2.      Daily management “wander-arounds” periodically during the day. Schedule time to put aside the paperwork and engage in people-work by regularly getting in the trenches to observe, coach, support, give feedback and engage team members and customers alike. You can’t expect to create energy and make positive things happen relying on memos, voicemails or email. I’m often astonished by leaders whose daily habits suggest they think it entirely possible to sit their way to the next level while polishing a chair with their rear end.  

 

3.      Schedule and consistently conduct one-on-one coaching sessions. These developmental disciplines give you the chance to listen to, coach, reinforce, focus and challenge each team member on an individual basis. One-on-ones should be scheduled on your calendar and conducted distraction-free.

In addition to deliberate infusions of energy fueled by war room meetings, consistent daily wander-arounds and scheduled one-on-one coaching sessions, your dealership should have set cultural assets that naturally create focus, motion, and energy on an ongoing basis. These assets should include, but are not limited to:

  • Clear, written, well-communicated performance standards; both for expected daily activities and monthly forecasts.
  • Clear, written, well-communicated core values and a unifying mission statement that create clarity for expected daily behaviors and serve as a decision-making filter for each team member.
  • Strong accountability for both performance standards and core values. This includes pre-established consequences for failing to perform up-to-standards; progressive discipline is effective in this regard.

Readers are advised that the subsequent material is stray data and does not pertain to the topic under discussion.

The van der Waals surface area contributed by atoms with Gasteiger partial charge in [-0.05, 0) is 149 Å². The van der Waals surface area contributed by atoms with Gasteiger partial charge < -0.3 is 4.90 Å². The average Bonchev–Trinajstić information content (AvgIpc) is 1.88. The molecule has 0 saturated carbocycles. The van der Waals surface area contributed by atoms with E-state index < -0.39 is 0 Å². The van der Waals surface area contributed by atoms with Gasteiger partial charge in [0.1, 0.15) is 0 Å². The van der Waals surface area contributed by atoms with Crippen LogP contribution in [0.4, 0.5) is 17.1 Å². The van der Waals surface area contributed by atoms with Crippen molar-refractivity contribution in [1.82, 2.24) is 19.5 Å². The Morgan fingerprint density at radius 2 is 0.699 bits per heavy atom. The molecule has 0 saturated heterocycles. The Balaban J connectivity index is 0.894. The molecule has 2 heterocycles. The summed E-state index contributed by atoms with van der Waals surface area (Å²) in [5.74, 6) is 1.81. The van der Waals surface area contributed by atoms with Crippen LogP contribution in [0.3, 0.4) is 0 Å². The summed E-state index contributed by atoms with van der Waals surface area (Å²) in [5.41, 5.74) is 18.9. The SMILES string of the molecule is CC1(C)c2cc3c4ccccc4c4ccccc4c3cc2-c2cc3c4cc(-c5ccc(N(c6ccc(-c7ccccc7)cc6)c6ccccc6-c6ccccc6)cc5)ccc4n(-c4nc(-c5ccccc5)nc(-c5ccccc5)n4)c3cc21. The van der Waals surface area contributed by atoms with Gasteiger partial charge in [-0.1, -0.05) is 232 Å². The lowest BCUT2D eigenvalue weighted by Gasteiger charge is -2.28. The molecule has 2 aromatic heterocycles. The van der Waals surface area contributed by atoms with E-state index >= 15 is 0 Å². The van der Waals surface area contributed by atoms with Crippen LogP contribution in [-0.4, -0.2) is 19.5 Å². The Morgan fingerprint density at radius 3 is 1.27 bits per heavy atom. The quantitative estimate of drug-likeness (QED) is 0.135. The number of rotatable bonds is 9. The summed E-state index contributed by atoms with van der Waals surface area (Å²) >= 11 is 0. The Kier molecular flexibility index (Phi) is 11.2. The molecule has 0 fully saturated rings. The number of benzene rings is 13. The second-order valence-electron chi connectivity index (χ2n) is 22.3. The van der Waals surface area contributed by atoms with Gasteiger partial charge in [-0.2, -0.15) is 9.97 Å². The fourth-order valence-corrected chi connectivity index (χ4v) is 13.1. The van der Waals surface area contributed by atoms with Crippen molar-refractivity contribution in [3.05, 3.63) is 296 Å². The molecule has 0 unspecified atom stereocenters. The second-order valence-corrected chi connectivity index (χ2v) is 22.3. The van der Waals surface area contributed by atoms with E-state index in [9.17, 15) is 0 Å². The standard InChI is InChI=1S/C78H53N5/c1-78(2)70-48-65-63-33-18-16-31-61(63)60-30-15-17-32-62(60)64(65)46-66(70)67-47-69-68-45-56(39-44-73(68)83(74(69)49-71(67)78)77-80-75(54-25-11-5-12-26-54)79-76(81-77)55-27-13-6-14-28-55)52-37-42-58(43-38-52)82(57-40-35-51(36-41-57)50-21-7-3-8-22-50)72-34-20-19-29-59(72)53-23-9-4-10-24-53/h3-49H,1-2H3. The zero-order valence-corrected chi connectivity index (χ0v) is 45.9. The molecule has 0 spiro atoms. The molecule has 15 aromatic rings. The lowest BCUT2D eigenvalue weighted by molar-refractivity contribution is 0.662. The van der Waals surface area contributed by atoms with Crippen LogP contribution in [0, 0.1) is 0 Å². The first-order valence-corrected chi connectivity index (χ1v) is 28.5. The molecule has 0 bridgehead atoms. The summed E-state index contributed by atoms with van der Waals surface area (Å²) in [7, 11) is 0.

• Highly structured daily routines with a heavy focus on daily activity expectations. It’s incumbent upon leaders to create a structured framework for their team members to keep them focused on productive actions and to ward off complacency. Executing this responsibility addresses all three of the leadership physics laws listed previously.

Let’s conclude with five quick questions to assess your effectiveness as a daily leadership catalyst:

  1. Are you more prone to think, “What can I make happen for my team today?”, or “I wonder what the team will do today?” on a daily basis?
  2. What percentage of your day do you spend with “stuff” versus people?
  3. How much energy, urgency and momentum exist in your department on an average Tuesday or Thursday; the 8th, 10th or 12th of a month?
  4. Are you leaving your people better than you found them, and how much of their growth can be attributed to market conditions, versus your personal involvement as their leader and coach?
  5. If I started to work in your department today, could you should me the following in writing: your departmental vision, mission, core values, as well as my performance expectations on a daily, weekly and monthly basis?

Any deficient answers to these questions comprise your blueprint for stepping up your role as a daily leadership catalyst, and aligning your leadership style with the laws of physics to elevate your dealership.

 

 

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Comment by David C Evans on February 14, 2014 at 7:46pm

This is an AWESOME reminder of "Our" role as leaders in the organizations we work for!  Great Job Dave!

 

Comment by Big Tom LaPointe on October 30, 2013 at 9:55am

great insight here. . . a 101 for managers who may never get it within the store